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Fairfax County, VA -- The president of the Fairfax Fraternal Order of Police Lodge 77, Brad Carruthers, took to Facebook this week to dispel any myths about him being an open-minded cop.

In a lengthy message posted on Tuesday, Carruthers urged his fellow boys in blue to boycott a local pumpkin patch over a "Black Lives Matter" sign. Centreville’s Cox Farms pumpkin patch was the target of the boycott, but oddly enough, they were not the ones displaying the sign (as if that would be a reason to urge a boycott in the first place.)

Carruthers is so deeply against a group of people claiming their lives matter, that he called for the boycott because a nearby home displayed the sign.


After receiving massive backlash from residents, Carruthers removed the post, but not before the internet made it permanent. 

According to the Washington Post:

In the initial message, Carruthers posted a photo of the sign and wrote that displaying it was a “slap in the face” to the Fairfax County police.

“When Black Lives Matter emerged, it was a small group trying to do the right thing,” Carruthers said in an interview. “The fact of the matter is it seemed like that movement got hijacked toward anti-police sentiments.”

Carruthers added he felt some Black Lives Matter activists had helped foment violence toward police officers across the country.

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Carruthers is taking the words of a few crazed individuals who called for violence and applying their sentiment to entire populations of people who support the BLM movement -- including cops.

Erika Totten, a Black Lives Matter activist in D.C., said she views the post as an effort at “intimidation and control," and she's correct.

Carruthers calling for the boycott of a business, because of the free speech choice of that business' neighbor, is certainly an attempt to deter others from speaking out; a de facto act of intimidation.

The Owners of Cox Farms issued the following statement on Thursday:

“We have always believed that we had a very positive relationship with our local police department,” the family wrote on Facebook. “We have contracted FCPD officers to provide security for our festival for over a decade. We have supported their fundraising efforts, donated to their Police Unity tour, employed their children, and offered discounts to officers on our Public Servants Weekends. Neither our family nor our business is anti-cop, and we are absolutely anti-violence, against anyone. For this reason, we were especially surprised that the FOP and so many local officers jumped on the call to boycott our business and make such hateful accusations against us via social media.”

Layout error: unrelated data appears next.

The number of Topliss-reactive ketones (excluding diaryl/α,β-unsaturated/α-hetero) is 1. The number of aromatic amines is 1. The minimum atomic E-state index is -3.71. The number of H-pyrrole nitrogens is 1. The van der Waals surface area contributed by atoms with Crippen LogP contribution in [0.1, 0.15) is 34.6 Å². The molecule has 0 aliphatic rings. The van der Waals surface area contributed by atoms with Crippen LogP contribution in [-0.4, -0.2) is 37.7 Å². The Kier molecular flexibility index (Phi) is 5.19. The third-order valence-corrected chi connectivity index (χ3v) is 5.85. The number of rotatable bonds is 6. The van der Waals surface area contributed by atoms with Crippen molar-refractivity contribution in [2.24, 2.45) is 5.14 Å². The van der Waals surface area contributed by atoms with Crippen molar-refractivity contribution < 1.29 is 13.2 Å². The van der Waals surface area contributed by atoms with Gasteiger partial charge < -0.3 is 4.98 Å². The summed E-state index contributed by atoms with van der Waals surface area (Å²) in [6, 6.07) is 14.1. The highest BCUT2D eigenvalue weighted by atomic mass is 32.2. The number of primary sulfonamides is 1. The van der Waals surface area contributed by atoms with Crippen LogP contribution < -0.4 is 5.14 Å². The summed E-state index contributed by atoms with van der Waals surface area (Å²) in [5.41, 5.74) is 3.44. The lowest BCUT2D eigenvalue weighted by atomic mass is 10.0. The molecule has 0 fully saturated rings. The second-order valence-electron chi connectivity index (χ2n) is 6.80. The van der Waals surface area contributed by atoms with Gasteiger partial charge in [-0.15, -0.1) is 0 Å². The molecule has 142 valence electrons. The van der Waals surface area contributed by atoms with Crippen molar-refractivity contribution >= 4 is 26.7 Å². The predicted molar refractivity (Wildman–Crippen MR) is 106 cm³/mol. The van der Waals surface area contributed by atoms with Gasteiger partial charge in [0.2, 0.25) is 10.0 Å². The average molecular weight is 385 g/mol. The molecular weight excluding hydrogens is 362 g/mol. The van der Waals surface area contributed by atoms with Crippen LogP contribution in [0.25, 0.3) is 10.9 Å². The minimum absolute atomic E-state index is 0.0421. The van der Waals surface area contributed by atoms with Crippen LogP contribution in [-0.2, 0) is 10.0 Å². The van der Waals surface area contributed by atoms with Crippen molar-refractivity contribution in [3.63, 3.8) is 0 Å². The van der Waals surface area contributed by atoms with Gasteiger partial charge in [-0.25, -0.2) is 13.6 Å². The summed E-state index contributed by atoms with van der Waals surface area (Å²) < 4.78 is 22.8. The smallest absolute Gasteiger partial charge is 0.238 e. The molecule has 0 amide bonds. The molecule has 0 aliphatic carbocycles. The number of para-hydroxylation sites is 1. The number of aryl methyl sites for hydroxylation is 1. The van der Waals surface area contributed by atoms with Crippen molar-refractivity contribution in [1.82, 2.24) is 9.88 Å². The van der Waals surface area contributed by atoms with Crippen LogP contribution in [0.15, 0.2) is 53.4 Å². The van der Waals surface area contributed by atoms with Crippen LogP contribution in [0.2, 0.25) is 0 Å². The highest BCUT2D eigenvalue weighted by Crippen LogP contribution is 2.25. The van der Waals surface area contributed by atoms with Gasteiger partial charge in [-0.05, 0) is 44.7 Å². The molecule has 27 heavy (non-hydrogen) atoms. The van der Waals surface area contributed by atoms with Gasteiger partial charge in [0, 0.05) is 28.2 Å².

Even after removing his post, Carruthers is still defending his choice to threaten people for their free speech. After calling the sign "disturbing and disappointing," that said only, "Black Lives Matter," Carruthers made another post on Facebook playing the role of victim.

“This is a time in which law enforcement is the target for criticism for almost everything they do and officers are constantly questioned by the public and the media without the benefit of all the facts,” the Facebook post read. “The presence of this sign at Cox’s Farm helps perpetuate this kind of behavior and judgment. I know you have heard it all about a million times but the truth is that ‘All Lives Matter.’ ”

Carruthers finished by reiterating his call for a boycott: “I hope you will join me and my police family and make a choice to go somewhere else to enjoy your family fun this fall, where you will not be confronted by such baseless criticism and judgment.”

Carruthers' sentiment echoes that of the majority of law enforcement across the country. Instead of addressing the obvious problem of police brutality, a move is made to silence those who speak out about it. After silencing the opposition, Carruthers then acts as if it is police officers who are the victims. Shameful indeed.